Candidates for the Soma plant
There has been much speculation as to the original Proto-Indo-Iranian Sauma plant. It was generally assumed to be hallucinogenic, based on RV 8.48 cited above. But note that this is the only evidence of hallucinogenic properties, in a book full of hymns to Soma. The typical description of Soma is associated with excitation and tapas. Soma is associated with the warrior-god Indra, and appears to have been drunk before battle. For these reasons, there are energizing plants as well as hallucinogenic plants among the candidates that have been suggested, including fly agaric (Amanita muscaria) which was widely used as a brew of sorts among Siberian shamans for its hallucinogenic and 'religious experience'-inducing properties. Several texts like the Atharva Veda extol the medicinal properties of Soma and he is regarded as the king of medicinal herbs (and also of the Brahmana class).
Since the late 1700s, when Anquetil-Duperron and others made portions of the Avesta available to western scholarship, several scholars have sought a representative botanical equivalent of the haoma as described in the texts and as used in living Zoroastrian practice. Most of the proposals concentrated on either linguistic evidence or comparative pharmacology or reflected ritual use. Rarely were all three considered together, which usually resulted in such proposals being quickly rejected.
In the late 19th century, the highly conservative Zoroastrians of Yazd (Iran) were found to use Ephedra (genus Ephedra), which was locally known as hum or homa and which they exported to the Indian Zoroastrians. (Aitchison, 1888) The plant, as Falk also established, requires a cool and dry climate, i.e. it does not grow in India (which is either too hot or too humid or both) but thrives in central Asia. Later, it was discovered that a number of Iranian languages and Persian dialects have hom or similar terms as the local name for some variant of Ephedra.
There are numerous mountain regions in the north west Indian subcontinent which have cool and dry conditions where soma plant can grow. In later vedic texts the mention of best soma plant coming from kashmir has been mentioned. This is also supported by the presence of high concentration of vedic Brahmans in Kashmir up to the present day who setteled there in ancient times because of the easy availability of soma plant.
From the late 1960s onwards, several studies attempted to establish soma as a psychotropic substance. A number of proposals were made, included an important one in 1968 by Robert Gordon Wasson, an amateur mycologist, who (on Vedic evidence) asserted that soma was an inebriant, and suggested fly-agaric mushroom, Amanita muscaria, as the likely candidate. Wasson and his co-author, Wendy Doniger O'Flaherty, drew parallels between Vedic descriptions and reports of Siberian uses of the fly-agaric in shamanic ritual. (Wasson, Robert Gordon (1968). "Soma: Divine Mushroom of Immortality". Ethno-Mycological Studies. New York. 1.)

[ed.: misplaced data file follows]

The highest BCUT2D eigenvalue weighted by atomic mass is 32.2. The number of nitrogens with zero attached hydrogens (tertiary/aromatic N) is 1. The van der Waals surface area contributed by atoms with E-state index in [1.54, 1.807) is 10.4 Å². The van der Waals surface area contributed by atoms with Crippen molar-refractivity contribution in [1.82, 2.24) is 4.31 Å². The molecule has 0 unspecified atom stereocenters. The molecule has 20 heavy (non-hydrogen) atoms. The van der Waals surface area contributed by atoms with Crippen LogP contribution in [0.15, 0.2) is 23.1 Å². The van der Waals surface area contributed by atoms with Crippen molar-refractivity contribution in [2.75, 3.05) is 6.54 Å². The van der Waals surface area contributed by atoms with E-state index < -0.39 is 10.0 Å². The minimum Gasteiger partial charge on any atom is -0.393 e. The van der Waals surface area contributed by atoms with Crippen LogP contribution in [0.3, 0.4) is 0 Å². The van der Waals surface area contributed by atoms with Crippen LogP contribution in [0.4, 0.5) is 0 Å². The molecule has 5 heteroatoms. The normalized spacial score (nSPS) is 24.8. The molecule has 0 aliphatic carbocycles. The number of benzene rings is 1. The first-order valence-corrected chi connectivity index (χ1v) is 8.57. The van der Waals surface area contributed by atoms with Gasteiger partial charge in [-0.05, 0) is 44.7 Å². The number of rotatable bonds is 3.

In Western culture
In Aldous Huxley's dystopian novel Brave New World, Soma is the popular dream-inducing drug which is employed by the government as a method of control through pleasure and immediate availability. It is ordinary among the culture of the novel for everyone to use it for whatever various practices: sex, relaxation, concentration, confidence. It is seemingly a single-chemical combination of many of today's drugs' effects, giving its patients the full hedonistic spectrum.
Soma is the central theme of the poem The Brewing of the Soma by the American Quaker poet, John Whittier (1807-1892) from which the well-known Christian hymn "Dear Lord and Father of Mankind" is derived. Whittier here portrays the drinking of soma as distracting the mind from the proper worship of God.
Soma has also been frequently referenced in popular culture, see Soma (disambiguation).
- Bakels, C.C. 2003. “The contents of ceramic vessels in the Bactria-Margiana Archaeological Complex, Turkmenistan.” in Electronic Journal of Vedic Studies, Vol. 9. Issue 1c (May 5)
- Bhishagratna, Kunjalal (tr.) Susruta Samhita. Varanasi: Chowkhama Sanksrit Series, 1981.
- Frawley, David. The Rig Veda and the History of India. Aditya Prakashan, 2001. ISBN 81-7742-039-9
- Jay, Mike. Blue Tide: The Search for Soma. Autonomedia, 1999.
- McDonald, A. "A botanical perspective on the identity of soma (Nelumbo nucifera Gaertn.) based on scriptural and iconographic records" in Economic Botany 2004;58:S147-S173
- Nyberg, Harri, The problem of the Aryans and the Soma: The botanical evidence, in: The Indo-Aryans of Ancient South Asia ed. G. Erdosy, de Gruyter (1995), 382–406.
- Parpola, Asko, "The problem of the Aryans and the Soma: Textual-linguistic and archaeological evidence" in The Indo-Aryans of Ancient South Asia ed. G. Erdosy, de Gruyter (1995), 353–381.
- PBS. Secrets of the Dead. Day of the Zulu (pbs.org). Retrieved February 5, 2005.
- Rudgley, Richard. Soma article from The Encyclopedia of Psychoactive Substances. Little, Brown and Company (1998) (huxley.net)